It's easy to teach a cat to play the piano; I've often done it in other people's houses, with their cat, as a sort of after-dinner amusement.
First you lure the cat onto the piano bench with food, clicking as it jumps up. (Present the treats on a plate on the bench, so you don't get grease or tuna juice on your hostess's furniture.) Then you lure or target the cat forward until it puts a paw on the keys. Click. Repeat the process, fading the lure, until the cat is voluntarily stepping on the keys and looking at you for a click. Then begin reinforcing firmer touches until you get good noise-making hits (this is easier with an electronic keyboard than with a regular piano, but either will do).
Professor Jesús Rosales-Ruiz, who teaches in the Department of Behavior Analysis at the University of North Texas, requires all his students, both graduate and undergraduate, to clicker train a pet or some other animal. One of his students trained her cat not only to "play" the piano, but to strike one specific note. Then she put the behavior on a verbal cue. Ultimately she accomplished her rather ambitious goal. She sat at the piano and played part of a Mozart piece in G, while the cat sat next to her, waiting like an orchestra musician for its cue to come in. At the end she gave the cue "Play G," and the cat brought the piece to a close with a resounding plonk on the final signature note. Click! The student's A-grade term project consisted of a video showing the shaping process (including the things that did not work)—as well as the final successful performance.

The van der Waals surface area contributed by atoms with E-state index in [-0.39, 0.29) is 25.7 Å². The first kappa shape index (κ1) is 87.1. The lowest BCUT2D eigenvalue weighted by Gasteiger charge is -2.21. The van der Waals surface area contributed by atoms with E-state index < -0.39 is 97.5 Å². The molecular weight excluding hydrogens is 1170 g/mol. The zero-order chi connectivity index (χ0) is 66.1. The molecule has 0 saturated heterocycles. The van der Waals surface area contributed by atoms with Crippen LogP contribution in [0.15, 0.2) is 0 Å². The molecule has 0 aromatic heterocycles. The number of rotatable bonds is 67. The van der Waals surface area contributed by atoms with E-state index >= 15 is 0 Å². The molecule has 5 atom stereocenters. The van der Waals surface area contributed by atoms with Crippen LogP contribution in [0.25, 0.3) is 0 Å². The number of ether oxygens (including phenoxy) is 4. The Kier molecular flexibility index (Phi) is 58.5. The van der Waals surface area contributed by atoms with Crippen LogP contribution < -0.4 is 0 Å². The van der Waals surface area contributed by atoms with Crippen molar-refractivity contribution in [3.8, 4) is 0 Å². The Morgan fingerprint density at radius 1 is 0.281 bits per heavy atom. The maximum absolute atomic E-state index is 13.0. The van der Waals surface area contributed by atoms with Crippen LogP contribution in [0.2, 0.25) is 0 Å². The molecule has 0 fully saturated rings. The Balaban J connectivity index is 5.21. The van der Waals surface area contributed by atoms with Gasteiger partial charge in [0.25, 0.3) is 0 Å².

Here's a further refinement on piano playing. Teach the cat to play the keys two or three times for a click. (This builds up endurance, so the cat won't quit just because it didn't get clicked for any one plonk; thus you have room to select and click only the right sort of plonks.) Put a removable sticker on middle C, as a target, and click the behavior of playing that key only. (You might want to teach "aim for the sticker" separately, by clicking the cat for pawing stickers in other places before adding the task of recognizing the sticker to the piano-playing task.)
When the cat is hitting the marked key reliably, put another sticker just to the right, on D. Your aim is to establish the behavior of hitting D and then C for a click. You'll always be ending up on the note the cat first learned, C, so the cat can proceed with confidence. When D-C is accomplished, add the next note to the right, E, then shape the behavior of playing all three notes, right to left, one time each. Repeat. Presto! Your cat plays the first two bars of "Three Blind Mice."
Excerpted from Getting Started Clicker Training for Cats, by Karen Pryor.